Capture and hold
The very first thing the audience sees when watching this film is a thick red liquid dripping onto a parchment. Because the audience expects the film to be a horror film, they automatically think the liquid is blood. Seeing this image makes the audience assume someone has been murdered or at least injured. This one picture spurs questions in a person’s mind like, ‘who does the blood belong to? ‘ and ‘Has someone been killed? ‘ The audience will want these questions answered, so they will continue to watch.
A little later, the audience sees that the ‘dripping blood’ is nothing more than sealing wax dripping onto a page. This surprises them b...
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...ecause they did not expect it to be something as innocent as wax. This theme of blood is continued throughout film and represents a marker for the next victims of the Headless Horseman. Next, images of people’s hands are shown, but no faces. This keeps an air of mystery and makes the audience ask questions again. To whom do the hands belong? The opening sequence of this film is full of parts of images.
There are less camera angles showing a whole image than there are showing fragments of images. This makes the audience fill in the gaps so they can understand what is happening, but what they imagine is not always correct, so there are lots of opportunities for them to be taken by surprise. Behind the hands is a flickering fire that provides the only light and the only colour other than the sealing wax. The darkness and grey quality to the scenes makes the film look even more sinister. This means it lives up the expectations of the audience that know this is a horror film.
Making the blood-like wax the most colourful object in the opening sequence emphasises its importance to the plot of Caryl Sumner Year 11 the film. The actual parchment that the wax is dripping onto is someone’s Last Will and Testament. This instantly tells the viewer that someone has died, or perhaps is about to die since the same person that signed the document as a witness, signs it as the man that was supposed to have written the will. There is a huge close-up of the will with the camera sweeping down from the top of the page to the middle.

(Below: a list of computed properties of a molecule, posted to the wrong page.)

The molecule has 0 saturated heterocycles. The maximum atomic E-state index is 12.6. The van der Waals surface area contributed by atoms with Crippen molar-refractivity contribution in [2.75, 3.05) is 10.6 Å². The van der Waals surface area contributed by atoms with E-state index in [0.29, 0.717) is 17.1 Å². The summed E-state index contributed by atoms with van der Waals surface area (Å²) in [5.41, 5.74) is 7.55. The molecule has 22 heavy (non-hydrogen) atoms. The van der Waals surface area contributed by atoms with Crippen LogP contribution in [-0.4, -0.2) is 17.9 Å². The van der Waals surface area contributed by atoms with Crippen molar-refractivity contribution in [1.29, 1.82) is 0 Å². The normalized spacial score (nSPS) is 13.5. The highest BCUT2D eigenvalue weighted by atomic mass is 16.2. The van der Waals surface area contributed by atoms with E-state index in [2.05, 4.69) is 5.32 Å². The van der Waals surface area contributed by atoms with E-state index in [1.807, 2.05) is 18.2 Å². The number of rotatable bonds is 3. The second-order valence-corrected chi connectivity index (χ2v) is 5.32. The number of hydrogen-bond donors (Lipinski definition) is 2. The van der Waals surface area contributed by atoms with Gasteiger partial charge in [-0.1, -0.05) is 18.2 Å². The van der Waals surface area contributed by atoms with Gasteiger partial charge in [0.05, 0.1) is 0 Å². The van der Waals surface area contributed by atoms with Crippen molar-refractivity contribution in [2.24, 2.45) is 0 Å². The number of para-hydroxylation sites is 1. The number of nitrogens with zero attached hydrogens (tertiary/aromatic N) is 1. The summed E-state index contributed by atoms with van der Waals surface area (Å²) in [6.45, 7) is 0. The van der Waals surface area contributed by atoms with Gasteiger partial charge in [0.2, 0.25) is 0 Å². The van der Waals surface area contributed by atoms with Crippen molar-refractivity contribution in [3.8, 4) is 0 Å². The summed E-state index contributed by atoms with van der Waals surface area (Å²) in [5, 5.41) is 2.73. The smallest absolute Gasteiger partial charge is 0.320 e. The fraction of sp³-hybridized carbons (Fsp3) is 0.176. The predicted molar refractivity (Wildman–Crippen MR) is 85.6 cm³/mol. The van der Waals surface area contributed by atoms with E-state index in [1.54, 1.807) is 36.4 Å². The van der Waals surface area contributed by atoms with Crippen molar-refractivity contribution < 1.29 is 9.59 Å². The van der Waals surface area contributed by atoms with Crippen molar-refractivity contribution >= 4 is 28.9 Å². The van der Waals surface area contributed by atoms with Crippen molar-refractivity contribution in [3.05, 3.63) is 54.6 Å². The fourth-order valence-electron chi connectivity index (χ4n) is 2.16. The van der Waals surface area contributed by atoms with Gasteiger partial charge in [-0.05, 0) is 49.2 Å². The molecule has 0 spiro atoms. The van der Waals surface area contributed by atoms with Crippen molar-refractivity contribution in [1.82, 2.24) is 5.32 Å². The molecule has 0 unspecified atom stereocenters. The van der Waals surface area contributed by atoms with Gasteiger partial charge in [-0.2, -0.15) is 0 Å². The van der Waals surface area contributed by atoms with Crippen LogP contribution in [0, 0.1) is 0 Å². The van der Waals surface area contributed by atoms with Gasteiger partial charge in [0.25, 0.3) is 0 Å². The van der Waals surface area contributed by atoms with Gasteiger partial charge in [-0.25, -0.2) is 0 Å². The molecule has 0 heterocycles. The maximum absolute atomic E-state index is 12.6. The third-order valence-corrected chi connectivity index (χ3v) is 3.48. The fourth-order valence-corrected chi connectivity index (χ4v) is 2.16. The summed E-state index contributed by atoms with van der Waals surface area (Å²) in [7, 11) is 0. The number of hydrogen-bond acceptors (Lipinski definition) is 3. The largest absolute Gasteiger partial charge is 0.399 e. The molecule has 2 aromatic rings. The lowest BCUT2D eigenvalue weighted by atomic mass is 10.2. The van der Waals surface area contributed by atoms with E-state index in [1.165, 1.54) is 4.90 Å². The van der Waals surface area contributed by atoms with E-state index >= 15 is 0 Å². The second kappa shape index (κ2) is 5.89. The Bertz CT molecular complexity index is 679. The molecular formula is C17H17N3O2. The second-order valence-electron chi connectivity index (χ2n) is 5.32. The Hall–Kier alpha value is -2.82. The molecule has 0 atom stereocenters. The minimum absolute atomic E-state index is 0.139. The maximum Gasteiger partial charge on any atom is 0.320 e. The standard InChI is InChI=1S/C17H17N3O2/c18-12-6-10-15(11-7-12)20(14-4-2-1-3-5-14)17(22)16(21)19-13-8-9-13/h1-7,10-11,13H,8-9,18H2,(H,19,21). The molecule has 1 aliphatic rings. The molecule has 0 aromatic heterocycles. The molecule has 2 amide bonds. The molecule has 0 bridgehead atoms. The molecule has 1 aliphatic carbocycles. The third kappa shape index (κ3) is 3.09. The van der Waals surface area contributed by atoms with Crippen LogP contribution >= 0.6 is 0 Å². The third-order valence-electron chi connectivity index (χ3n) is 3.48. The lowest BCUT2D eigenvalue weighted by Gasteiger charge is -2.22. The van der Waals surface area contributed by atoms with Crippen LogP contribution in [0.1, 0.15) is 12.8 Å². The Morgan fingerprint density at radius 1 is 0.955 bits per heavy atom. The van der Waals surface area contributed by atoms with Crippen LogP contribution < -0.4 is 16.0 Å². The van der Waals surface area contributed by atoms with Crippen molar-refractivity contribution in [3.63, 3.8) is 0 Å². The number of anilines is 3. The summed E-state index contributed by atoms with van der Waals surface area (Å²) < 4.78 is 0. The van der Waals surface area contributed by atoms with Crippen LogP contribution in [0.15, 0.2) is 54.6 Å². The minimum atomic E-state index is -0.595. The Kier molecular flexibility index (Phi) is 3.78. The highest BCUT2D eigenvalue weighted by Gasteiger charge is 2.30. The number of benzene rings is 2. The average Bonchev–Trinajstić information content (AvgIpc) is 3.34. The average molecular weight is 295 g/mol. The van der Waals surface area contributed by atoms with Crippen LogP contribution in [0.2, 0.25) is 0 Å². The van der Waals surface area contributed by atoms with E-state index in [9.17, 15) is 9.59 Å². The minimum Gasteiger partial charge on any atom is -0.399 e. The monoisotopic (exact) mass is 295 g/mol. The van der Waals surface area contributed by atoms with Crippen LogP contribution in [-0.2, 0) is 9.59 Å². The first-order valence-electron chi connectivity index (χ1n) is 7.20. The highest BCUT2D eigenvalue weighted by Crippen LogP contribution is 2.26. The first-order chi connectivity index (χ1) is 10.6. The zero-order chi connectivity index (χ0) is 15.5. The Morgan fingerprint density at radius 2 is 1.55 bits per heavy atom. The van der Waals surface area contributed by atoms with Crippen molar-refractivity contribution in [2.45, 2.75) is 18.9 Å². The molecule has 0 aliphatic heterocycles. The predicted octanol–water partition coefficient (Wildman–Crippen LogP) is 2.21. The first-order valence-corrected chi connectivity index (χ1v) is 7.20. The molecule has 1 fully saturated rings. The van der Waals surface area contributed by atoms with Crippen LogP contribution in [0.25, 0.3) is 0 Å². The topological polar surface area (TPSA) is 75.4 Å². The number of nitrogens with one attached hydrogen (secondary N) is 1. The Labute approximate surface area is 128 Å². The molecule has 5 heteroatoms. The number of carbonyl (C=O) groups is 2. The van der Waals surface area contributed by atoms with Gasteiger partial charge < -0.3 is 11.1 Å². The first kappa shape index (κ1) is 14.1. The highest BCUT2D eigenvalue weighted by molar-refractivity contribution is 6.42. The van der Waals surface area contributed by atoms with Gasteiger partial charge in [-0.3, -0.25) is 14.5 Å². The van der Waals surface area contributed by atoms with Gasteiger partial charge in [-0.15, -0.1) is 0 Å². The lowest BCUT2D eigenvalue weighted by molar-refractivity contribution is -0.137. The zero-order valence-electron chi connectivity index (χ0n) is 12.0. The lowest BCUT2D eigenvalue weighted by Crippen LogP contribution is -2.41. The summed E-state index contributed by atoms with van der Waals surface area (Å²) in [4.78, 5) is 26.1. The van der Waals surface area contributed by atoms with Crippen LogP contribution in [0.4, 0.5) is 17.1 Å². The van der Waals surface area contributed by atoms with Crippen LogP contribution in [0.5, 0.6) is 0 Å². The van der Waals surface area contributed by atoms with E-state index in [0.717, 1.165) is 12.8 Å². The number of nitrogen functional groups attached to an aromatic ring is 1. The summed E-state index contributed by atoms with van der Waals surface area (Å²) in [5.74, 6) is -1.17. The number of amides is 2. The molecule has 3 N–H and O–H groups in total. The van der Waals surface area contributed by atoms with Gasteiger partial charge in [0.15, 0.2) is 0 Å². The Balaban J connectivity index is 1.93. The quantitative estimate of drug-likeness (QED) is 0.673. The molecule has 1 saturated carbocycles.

As the camera moves down, so do the viewers’ eyes as they read what is written on the page. There is a sort of sweeping sound effect mimicking the camera’s movement. After the will has been signed, it goes back to the dripping sealing wax and then a seal is pressed down into it. There is, again, a close-up of the seal being used and the sound effect is repeated. Since these sound effects would not occur in real life, they emphasis to the audience that the particular event they are heard with must be very important. Emphasis is given on an audio level as well as a visual level.
The seal is lifted away to reveal the name of the family regarding the will. The next shot is of galloping horses, but only their legs are shown. There is a sense of urgency in this scene because of the speed of the horses and their grunts of exertion. It is as if they are running away from something. Again, this is happening in the darkness and at night, while the horses themselves are black. These things are always associated with evil and death. Black horses are always used in funerals of important people, so perhaps this symbolises a coming death.
After the shot of the horses, the camera moves up to the crest on the carriage door. The name on the crest is the same as that on the seal of the will. This means who ever is in the carriage must have been earmarked to die. When we see the man inside the carriage, he looks very grey and Caryl Sumner Year 11 pale. It is obvious that this man is going to die because he already looks like a ghost. The carriage itself is being driven through a misty field in the dark just before a thunderstorm.
After various shots of the carriage, the camera stays where it is while it drives away and focuses on a scare crow with a pumpkin for its head. At this moment, the music in the background calms leaving singing voices. These voices are continually heard in the opening sequence, while the theme of pumpkins continues throughout the whole film. The whole of the audience will know that pumpkins represent Halloween, which is about witches and ghosts. This reference also reminds the viewers that the genre is horror.
The man inside the carriage is shown again, then an unnatural sound, the drawing and slashing of a sword, and the horses braying can be heard. The audience knows that it must be the Headless Horseman outside, but all that can actually be seen is the man inside the carriage that is starting to look very scared. The unnatural sound is a little like a horse, but it sounds more like a monster. When man then looks outside the carriage window, he sees the driver’s head has been chopped off. Although the audience never saw this, they could predict that this would happen because of the sound effects that could be heard.